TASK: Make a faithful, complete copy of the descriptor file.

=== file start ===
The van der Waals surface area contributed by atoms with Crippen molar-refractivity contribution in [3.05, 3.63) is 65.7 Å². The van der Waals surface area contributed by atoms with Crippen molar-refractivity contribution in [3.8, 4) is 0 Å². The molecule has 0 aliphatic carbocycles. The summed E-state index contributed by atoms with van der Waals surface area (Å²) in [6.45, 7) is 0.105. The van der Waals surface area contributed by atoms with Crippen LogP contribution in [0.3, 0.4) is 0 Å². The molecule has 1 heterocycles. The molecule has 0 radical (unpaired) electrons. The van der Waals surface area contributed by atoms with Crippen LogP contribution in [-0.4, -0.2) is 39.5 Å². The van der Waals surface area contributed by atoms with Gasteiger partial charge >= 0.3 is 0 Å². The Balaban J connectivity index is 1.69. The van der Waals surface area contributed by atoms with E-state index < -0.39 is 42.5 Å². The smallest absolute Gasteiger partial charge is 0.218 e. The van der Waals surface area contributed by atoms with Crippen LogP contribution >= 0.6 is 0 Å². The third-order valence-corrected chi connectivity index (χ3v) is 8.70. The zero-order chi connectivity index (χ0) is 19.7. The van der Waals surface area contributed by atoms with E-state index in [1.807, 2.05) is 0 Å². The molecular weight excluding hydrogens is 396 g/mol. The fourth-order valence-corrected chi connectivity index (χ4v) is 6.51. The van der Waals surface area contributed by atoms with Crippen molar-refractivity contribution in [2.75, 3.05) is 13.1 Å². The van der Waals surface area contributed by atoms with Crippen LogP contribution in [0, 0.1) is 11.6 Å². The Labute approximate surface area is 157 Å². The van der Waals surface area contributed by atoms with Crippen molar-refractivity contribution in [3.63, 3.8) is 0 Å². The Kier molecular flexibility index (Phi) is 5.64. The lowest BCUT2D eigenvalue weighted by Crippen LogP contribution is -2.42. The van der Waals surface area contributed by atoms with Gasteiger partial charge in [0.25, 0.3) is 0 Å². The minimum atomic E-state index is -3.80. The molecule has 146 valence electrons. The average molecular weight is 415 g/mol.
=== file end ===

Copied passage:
The van der Waals surface area contributed by atoms with Crippen molar-refractivity contribution in [3.05, 3.63) is 65.7 Å². The van der Waals surface area contributed by atoms with Crippen molar-refractivity contribution in [3.8, 4) is 0 Å². The molecule has 0 aliphatic carbocycles. The summed E-state index contributed by atoms with van der Waals surface area (Å²) in [6.45, 7) is 0.105. The van der Waals surface area contributed by atoms with Crippen LogP contribution in [0.3, 0.4) is 0 Å². The molecule has 1 heterocycles. The molecule has 0 radical (unpaired) electrons. The van der Waals surface area contributed by atoms with Crippen LogP contribution in [-0.4, -0.2) is 39.5 Å². The van der Waals surface area contributed by atoms with Gasteiger partial charge >= 0.3 is 0 Å². The Balaban J connectivity index is 1.69. The van der Waals surface area contributed by atoms with E-state index < -0.39 is 42.5 Å². The smallest absolute Gasteiger partial charge is 0.218 e. The van der Waals surface area contributed by atoms with Crippen LogP contribution >= 0.6 is 0 Å². The third-order valence-corrected chi connectivity index (χ3v) is 8.70. The zero-order chi connectivity index (χ0) is 19.7. The van der Waals surface area contributed by atoms with E-state index in [1.807, 2.05) is 0 Å². The molecular weight excluding hydrogens is 396 g/mol. The fourth-order valence-corrected chi connectivity index (χ4v) is 6.51. The van der Waals surface area contributed by atoms with Crippen molar-refractivity contribution in [2.75, 3.05) is 13.1 Å². The van der Waals surface area contributed by atoms with Crippen LogP contribution in [0, 0.1) is 11.6 Å². The Labute approximate surface area is 157 Å². The van der Waals surface area contributed by atoms with Crippen molar-refractivity contribution in [3.63, 3.8) is 0 Å². The Kier molecular flexibility index (Phi) is 5.64. The lowest BCUT2D eigenvalue weighted by Crippen LogP contribution is -2.42. The van der Waals surface area contributed by atoms with Gasteiger partial charge in [0.25, 0.3) is 0 Å². The minimum atomic E-state index is -3.80. The molecule has 146 valence electrons. The average molecular weight is 415 g/mol.